Nestlé Waters teams up with Ocean Legacy for plastic waste clean-up
By Dominique Vidalon and Forrest Crellin - Jul 11th, 09:44
Nestlé’s bottled water division Nestlé Waters, owner of Perrier and Vittel, says it will team up with Canada’s Ocean Legacy Foundation to help to clean up plastic pollution.
Consumer goods companies such as Nestlé are under pressure to do more to reduce the waste their business generates as consumers become increasingly aware of the damaging impact of plastic that ends up in landfills and oceans.
Many of them, including Nestlé and French peer Danone, have made voluntary pledges to make all of their plastic packaging reusable, recyclable or compostable by 2025. But environmental groups say the key to reducing plastic pollution is prevention, notably through the introduction of bottle deposits.
Nonprofit group Ocean Legacy Foundation fights plastic ocean pollution with clean-up expeditions, land-based plastic collection, recycling, education, and pollution hot-spot mapping.
Paris-based Nestlé Waters will work with Ocean Legacy to support clean-up projects for communities around the world, including education and infrastructure, Nestlé Waters head of sustainability Carlo Galli said.
But Thibault Turchet, with environmental campaigning group Zero Waste France, said of the Nestlé alliance with Ocean Legacy that it would be better for Nestlé and other large plastic waste producers to return to bottling drinks in glass and cut down on plastic packaging that is unrecyclable.
“They send organisations to work on beach cleaning and education, but they don’t work on prevention and waste production,” Thibault said.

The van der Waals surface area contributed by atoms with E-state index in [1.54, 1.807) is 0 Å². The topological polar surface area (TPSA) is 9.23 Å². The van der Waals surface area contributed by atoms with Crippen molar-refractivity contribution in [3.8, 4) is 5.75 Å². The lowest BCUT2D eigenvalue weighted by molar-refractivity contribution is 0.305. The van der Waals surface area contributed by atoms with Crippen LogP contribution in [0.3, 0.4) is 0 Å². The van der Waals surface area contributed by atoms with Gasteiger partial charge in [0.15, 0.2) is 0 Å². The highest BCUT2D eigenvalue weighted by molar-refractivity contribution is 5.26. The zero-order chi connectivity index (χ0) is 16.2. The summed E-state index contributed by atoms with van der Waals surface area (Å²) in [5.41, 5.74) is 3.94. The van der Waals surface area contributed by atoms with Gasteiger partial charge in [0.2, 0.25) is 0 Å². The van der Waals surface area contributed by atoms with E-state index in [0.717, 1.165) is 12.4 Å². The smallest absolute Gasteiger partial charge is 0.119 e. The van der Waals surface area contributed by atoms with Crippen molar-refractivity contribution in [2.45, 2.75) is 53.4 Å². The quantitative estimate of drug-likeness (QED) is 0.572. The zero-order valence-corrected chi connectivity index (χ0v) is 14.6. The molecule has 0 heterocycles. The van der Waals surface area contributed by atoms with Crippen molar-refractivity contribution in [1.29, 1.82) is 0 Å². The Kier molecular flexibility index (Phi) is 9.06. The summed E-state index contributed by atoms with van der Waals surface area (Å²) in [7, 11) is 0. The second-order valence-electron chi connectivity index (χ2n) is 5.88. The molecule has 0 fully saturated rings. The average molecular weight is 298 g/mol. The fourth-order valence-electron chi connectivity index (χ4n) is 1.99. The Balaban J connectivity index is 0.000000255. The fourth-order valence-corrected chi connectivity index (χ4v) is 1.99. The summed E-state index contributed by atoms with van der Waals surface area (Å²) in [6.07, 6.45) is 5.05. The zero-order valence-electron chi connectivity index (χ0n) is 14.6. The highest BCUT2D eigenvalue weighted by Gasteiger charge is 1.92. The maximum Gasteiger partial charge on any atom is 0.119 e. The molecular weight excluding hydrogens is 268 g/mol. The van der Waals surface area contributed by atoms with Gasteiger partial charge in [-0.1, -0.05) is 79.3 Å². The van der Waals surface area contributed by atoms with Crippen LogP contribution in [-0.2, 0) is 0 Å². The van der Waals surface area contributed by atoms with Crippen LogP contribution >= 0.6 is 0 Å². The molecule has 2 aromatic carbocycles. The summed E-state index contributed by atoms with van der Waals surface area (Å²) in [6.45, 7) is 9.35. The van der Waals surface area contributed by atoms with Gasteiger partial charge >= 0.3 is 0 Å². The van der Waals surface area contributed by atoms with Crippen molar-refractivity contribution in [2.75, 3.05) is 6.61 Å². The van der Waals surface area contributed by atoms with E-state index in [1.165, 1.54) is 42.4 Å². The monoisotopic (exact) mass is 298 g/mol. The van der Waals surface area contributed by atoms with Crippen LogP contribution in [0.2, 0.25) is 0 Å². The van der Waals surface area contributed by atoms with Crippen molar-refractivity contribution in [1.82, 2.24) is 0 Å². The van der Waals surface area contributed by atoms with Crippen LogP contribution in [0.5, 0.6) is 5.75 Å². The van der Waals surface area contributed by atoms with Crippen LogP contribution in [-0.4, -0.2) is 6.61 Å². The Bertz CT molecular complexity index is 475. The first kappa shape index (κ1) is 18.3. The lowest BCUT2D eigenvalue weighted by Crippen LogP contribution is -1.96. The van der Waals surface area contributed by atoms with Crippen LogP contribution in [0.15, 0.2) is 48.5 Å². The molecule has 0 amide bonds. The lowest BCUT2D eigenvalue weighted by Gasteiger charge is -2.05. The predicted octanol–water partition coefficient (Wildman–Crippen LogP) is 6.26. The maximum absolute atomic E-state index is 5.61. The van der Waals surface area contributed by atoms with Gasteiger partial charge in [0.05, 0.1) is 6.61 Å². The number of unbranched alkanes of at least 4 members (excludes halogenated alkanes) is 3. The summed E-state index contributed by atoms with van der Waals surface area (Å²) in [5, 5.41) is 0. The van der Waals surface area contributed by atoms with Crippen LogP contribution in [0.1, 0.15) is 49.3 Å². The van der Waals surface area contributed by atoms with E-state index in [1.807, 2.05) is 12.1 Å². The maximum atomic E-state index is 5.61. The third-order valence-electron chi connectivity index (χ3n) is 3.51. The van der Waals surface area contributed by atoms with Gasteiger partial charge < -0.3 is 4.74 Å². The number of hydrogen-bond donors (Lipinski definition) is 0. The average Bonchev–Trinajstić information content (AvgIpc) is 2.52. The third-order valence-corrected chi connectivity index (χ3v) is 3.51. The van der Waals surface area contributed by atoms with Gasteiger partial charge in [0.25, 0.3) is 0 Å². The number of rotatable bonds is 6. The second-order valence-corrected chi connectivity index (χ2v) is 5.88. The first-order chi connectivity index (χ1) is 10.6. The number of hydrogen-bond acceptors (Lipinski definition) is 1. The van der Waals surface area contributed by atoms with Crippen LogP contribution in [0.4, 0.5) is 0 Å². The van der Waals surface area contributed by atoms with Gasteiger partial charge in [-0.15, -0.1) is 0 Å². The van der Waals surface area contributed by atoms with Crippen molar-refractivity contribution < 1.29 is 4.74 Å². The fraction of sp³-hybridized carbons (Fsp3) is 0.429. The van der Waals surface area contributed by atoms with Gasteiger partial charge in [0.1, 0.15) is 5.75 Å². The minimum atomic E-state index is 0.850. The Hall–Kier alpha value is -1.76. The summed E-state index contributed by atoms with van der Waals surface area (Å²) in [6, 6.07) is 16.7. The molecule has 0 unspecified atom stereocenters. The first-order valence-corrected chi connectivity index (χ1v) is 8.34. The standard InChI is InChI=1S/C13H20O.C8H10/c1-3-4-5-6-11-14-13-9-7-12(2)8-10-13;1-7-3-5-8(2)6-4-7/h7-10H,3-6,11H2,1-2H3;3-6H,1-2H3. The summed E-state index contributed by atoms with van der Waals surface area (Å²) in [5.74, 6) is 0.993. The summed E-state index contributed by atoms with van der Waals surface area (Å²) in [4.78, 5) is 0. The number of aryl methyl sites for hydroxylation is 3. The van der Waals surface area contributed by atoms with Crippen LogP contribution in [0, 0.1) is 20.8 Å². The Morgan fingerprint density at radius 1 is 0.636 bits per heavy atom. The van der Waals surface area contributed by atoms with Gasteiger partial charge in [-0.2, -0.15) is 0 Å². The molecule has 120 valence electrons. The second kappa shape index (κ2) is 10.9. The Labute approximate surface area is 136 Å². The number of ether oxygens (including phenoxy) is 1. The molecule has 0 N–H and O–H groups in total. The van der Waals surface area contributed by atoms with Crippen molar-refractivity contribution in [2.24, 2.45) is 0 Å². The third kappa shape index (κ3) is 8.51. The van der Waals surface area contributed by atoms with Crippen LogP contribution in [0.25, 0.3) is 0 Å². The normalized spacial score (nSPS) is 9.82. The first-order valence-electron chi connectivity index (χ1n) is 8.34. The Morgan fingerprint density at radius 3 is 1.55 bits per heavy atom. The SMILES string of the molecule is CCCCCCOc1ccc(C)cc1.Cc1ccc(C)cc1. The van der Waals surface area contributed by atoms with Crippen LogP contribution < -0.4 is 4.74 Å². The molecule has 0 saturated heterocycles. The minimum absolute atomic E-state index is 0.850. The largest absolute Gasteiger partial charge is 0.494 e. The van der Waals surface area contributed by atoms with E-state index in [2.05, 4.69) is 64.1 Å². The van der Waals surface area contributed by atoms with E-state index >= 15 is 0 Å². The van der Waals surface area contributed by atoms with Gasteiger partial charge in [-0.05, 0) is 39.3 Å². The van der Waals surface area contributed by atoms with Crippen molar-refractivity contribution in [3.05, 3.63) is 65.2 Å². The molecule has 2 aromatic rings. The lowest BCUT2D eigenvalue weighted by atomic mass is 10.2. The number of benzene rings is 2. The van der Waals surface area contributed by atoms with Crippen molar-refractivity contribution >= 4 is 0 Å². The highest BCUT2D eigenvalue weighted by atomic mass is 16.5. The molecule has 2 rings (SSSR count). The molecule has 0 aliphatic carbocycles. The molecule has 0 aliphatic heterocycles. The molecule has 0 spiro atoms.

Nestlé Waters said that 20% of the water it sells globally is already packaged in returnable and refillable bottles and that a further 2% is sold in returnable and refillable glass for the hotel and restaurant trade.
“We are continually testing and developing viable alternatives, such as biodegradable and bio-based materials, glass, aluminium, and carton packaging,” a Nestlé Waters spokesperson said.
In early 2020 Nestlé Waters will also launch new high-tech water dispensers, allowing consumers to fill their own reusable bottles. It also works with local governments and communities to develop plastic collection adapted to each country.
The Nestlé Waters partnership with Ocean Legacy involves an undisclosed yearly funding agreement, initially for five years.
The programme will also include tools and education materials to help communities in creating new products and value from the waste collected during the clean-ups.
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